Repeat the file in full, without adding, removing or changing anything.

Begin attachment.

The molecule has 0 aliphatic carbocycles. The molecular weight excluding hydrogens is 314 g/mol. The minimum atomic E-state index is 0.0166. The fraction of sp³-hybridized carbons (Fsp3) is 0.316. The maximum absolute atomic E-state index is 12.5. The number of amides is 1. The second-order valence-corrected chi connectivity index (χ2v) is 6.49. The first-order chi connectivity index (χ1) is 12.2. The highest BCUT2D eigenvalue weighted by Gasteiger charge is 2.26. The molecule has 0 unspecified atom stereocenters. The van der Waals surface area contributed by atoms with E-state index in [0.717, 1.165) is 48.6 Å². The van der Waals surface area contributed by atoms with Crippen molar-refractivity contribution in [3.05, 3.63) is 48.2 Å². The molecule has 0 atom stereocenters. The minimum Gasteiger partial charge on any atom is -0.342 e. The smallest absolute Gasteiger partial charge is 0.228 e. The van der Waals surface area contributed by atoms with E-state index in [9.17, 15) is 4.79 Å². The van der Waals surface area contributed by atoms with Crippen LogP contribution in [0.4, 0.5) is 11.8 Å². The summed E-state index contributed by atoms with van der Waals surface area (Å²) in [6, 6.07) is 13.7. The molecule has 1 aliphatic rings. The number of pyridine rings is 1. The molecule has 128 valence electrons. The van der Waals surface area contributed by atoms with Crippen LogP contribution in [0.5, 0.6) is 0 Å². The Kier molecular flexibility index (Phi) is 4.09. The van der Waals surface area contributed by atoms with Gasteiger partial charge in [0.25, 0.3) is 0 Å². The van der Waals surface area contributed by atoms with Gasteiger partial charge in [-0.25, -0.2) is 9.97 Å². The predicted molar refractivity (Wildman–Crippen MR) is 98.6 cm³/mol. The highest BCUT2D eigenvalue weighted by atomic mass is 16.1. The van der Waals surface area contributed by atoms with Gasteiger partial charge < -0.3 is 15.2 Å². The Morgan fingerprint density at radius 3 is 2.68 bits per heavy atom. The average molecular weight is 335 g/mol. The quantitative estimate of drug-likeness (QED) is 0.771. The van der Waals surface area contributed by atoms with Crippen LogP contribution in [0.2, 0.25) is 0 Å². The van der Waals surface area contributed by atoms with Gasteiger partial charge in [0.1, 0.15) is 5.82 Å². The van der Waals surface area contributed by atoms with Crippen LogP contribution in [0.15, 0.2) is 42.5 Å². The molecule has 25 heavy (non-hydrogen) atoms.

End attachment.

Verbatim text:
The molecule has 0 aliphatic carbocycles. The molecular weight excluding hydrogens is 314 g/mol. The minimum atomic E-state index is 0.0166. The fraction of sp³-hybridized carbons (Fsp3) is 0.316. The maximum absolute atomic E-state index is 12.5. The number of amides is 1. The second-order valence-corrected chi connectivity index (χ2v) is 6.49. The first-order chi connectivity index (χ1) is 12.2. The highest BCUT2D eigenvalue weighted by Gasteiger charge is 2.26. The molecule has 0 unspecified atom stereocenters. The van der Waals surface area contributed by atoms with E-state index in [0.717, 1.165) is 48.6 Å². The van der Waals surface area contributed by atoms with Crippen molar-refractivity contribution in [3.05, 3.63) is 48.2 Å². The molecule has 0 atom stereocenters. The minimum Gasteiger partial charge on any atom is -0.342 e. The smallest absolute Gasteiger partial charge is 0.228 e. The van der Waals surface area contributed by atoms with E-state index in [9.17, 15) is 4.79 Å². The van der Waals surface area contributed by atoms with Crippen LogP contribution in [0.4, 0.5) is 11.8 Å². The summed E-state index contributed by atoms with van der Waals surface area (Å²) in [6, 6.07) is 13.7. The molecule has 1 aliphatic rings. The number of pyridine rings is 1. The molecule has 128 valence electrons. The van der Waals surface area contributed by atoms with Crippen LogP contribution in [0.5, 0.6) is 0 Å². The Kier molecular flexibility index (Phi) is 4.09. The van der Waals surface area contributed by atoms with Gasteiger partial charge in [0.25, 0.3) is 0 Å². The van der Waals surface area contributed by atoms with Gasteiger partial charge in [-0.25, -0.2) is 9.97 Å². The predicted molar refractivity (Wildman–Crippen MR) is 98.6 cm³/mol. The highest BCUT2D eigenvalue weighted by atomic mass is 16.1. The van der Waals surface area contributed by atoms with Gasteiger partial charge < -0.3 is 15.2 Å². The Morgan fingerprint density at radius 3 is 2.68 bits per heavy atom. The average molecular weight is 335 g/mol. The quantitative estimate of drug-likeness (QED) is 0.771. The van der Waals surface area contributed by atoms with Crippen LogP contribution in [0.2, 0.25) is 0 Å². The van der Waals surface area contributed by atoms with Gasteiger partial charge in [0.1, 0.15) is 5.82 Å². The van der Waals surface area contributed by atoms with Crippen LogP contribution in [0.15, 0.2) is 42.5 Å². The molecule has 25 heavy (non-hydrogen) atoms.